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NEWS > 28 July 2006

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Kenya World Bank man, police i
NAIROBI (Reuters) - A speeding ticket involving the World Bank country director in Kenya turned into a public spat on Friday after police angrily rejected his claim the traffic stop was fresh evidence of police corruption.

World Bank country director Colin Bruce has often denounced graft in the east African nation, particularly among its police force, routinely rated as Kenya's most corrupt institution.

On Thursday, he was pulled over on a busy highway outside the capital Nairobi, where officers accused his driver of cruising at more than twice the legal speed limit.
... Read more

 Article sourced from

Pittsburgh Tribune-Review - Pi
28 July 2006
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Suspended Plum cop wants job b

Former Plum police officer Ryan Schneiderlochner, who was acquitted this week of a federal charge of tampering with a witness, will go through arbitration in hopes of reclaiming his job.
Schneiderlochner filed for arbitration not long after Plum Council voted to fire him after he was indicted by a federal grand jury last September.

Council president Chuck McMeekin said he voted to dismiss Schneiderlochner based primarily on a confidential report prepared by Police Chief Robert Payne outlining policies allegedly Schneiderlochner violated. McMeekin is questioning the validity of the report.

"He proved himself in federal court," McMeekin said. "What more do they want.

"The jury wasn't out very long. I'm not really surprised, since the main witness said she didn't feel intimidated or threatened. He (Schneiderlochner) said all along he wasn't guilty, that he never threatened her. He's going to fight it (his dismissal)."

While on duty on July 11, 2005, Schneiderlochner videotaped the exterior of Nicole Olbrish's Plum home and used a zoom lens to film the interior.

Olbrish is a federal witness in an ongoing investigation into the Plum Police Department.

Schneiderlochner is a target of that investigation. Payne said Schneiderlochner's actions directly violate department policies and police ethics.

The chief said Schneiderlochner used a personal camcorder and filmed Olbrish's home for almost two hours while he was being paid to work on overtime.

Monroeville Police Officer Larry Storch, who also was on duty that night, was shown on the tape at Olbrish's home and later at the Dunkin' Donuts in Plum with Olbrish.

Schneiderlochner turned the video over to Monroeville Police Department and Storch was disciplined.

Paul Boas, Schneiderlochner's attorney, said in court that the tape was made because his client feared that Storch was stalking Olbrish.

"He (Schneiderlochner) did the wrong thing," Payne said. "He's a patrolman, and if he feels there is wrongdoing going on by another police officer that is not criminal in nature, he should have contacted his superior and then I would have contacted Monroeville Police.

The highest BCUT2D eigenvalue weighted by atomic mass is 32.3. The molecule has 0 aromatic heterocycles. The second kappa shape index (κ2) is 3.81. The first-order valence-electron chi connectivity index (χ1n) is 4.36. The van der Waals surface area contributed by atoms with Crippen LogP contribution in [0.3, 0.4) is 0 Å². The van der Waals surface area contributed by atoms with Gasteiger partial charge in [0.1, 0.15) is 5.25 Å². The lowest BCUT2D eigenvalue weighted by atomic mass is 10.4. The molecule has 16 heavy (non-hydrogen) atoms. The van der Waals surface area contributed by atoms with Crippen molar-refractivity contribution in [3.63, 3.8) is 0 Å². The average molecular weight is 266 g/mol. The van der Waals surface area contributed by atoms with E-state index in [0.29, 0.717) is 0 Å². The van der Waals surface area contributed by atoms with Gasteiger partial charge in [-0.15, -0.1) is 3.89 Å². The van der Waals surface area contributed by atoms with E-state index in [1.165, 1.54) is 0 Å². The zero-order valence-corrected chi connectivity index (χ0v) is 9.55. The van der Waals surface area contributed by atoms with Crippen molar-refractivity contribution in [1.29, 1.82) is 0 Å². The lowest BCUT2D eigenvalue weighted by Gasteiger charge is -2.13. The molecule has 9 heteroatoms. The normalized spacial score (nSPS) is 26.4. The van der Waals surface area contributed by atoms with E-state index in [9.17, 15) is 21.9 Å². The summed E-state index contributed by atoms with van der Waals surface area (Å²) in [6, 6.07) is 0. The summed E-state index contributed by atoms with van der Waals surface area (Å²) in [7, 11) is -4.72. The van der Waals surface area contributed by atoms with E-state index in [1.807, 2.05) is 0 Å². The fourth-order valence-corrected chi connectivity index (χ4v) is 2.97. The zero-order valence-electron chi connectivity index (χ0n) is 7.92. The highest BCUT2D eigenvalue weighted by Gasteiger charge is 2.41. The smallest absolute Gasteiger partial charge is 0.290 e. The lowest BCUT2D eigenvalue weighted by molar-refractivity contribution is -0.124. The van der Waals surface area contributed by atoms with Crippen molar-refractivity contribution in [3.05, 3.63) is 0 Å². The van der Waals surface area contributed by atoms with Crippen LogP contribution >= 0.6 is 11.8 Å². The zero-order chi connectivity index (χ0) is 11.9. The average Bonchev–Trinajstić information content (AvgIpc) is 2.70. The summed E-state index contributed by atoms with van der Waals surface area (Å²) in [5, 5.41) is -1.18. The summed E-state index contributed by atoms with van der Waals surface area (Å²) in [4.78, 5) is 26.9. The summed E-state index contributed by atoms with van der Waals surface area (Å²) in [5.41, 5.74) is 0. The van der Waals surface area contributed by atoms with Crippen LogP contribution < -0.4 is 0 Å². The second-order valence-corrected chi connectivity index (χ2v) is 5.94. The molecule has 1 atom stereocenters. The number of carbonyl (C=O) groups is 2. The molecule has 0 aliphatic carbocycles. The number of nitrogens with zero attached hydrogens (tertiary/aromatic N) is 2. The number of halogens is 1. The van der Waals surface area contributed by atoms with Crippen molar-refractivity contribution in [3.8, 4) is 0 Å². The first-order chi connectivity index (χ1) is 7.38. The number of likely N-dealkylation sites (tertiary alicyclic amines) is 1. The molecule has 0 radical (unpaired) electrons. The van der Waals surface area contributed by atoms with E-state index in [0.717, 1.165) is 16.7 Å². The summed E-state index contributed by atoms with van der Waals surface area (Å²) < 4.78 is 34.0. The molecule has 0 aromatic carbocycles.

"It's none of his business," Payne said. "If another officer from another jurisdiction is in Plum, there are many situations that could be legitimate. It's a Monroeville problem and a (Plum) patrolman made it his business.

"It turned out to be a federal witness against him in an FBI investigation, and that makes the difference."

Beyond that, Payne said, he doesn't believe any officer on duty has the right at any time to take a personal video camera to work and film any residence -- let alone to use a zoom lens to film inside the residence.

Said Payne: "It boils down to this: anyone should feel pretty well safe that their local police are not outside their bedrooms at 2 a.m. filming them."

Schneiderlochner also left his coverage zone for the two hours he was filming Olbrish's home, Payne said.

"People are paying the borough for police protection," Payne said. "They crawl into bed thinking they're protected. They're led to believe they're safe and he was being paid time-and-a-half to leave the people in his zone unprotected."

McMeekin said he questions Payne's report that outlined the multiple policies Schneiderlochner allegedly violated.

"He worked a double shift that night, and I understand that he got an hour for lunch and an hour for breakfast, so there were two hours of his time that he could have used for that filming," McMeekin said. "What people do on their own lunch hour is their business.

"I have questions that he did violate those policies and procedures."

This was Schneiderlochner's third trip to court for actions as a Plum policeman.

In his first case, he was charged with cheating on the civil service exam and was found innocent.

Later, an Allegheny County Court jury deliberated for less than 15 minutes to find him innocent of harassing former Plum Mayor John Schmeck.

The federal jury deliberated for less than five hours and returned a not guilty verdict in this case on Monday.

 

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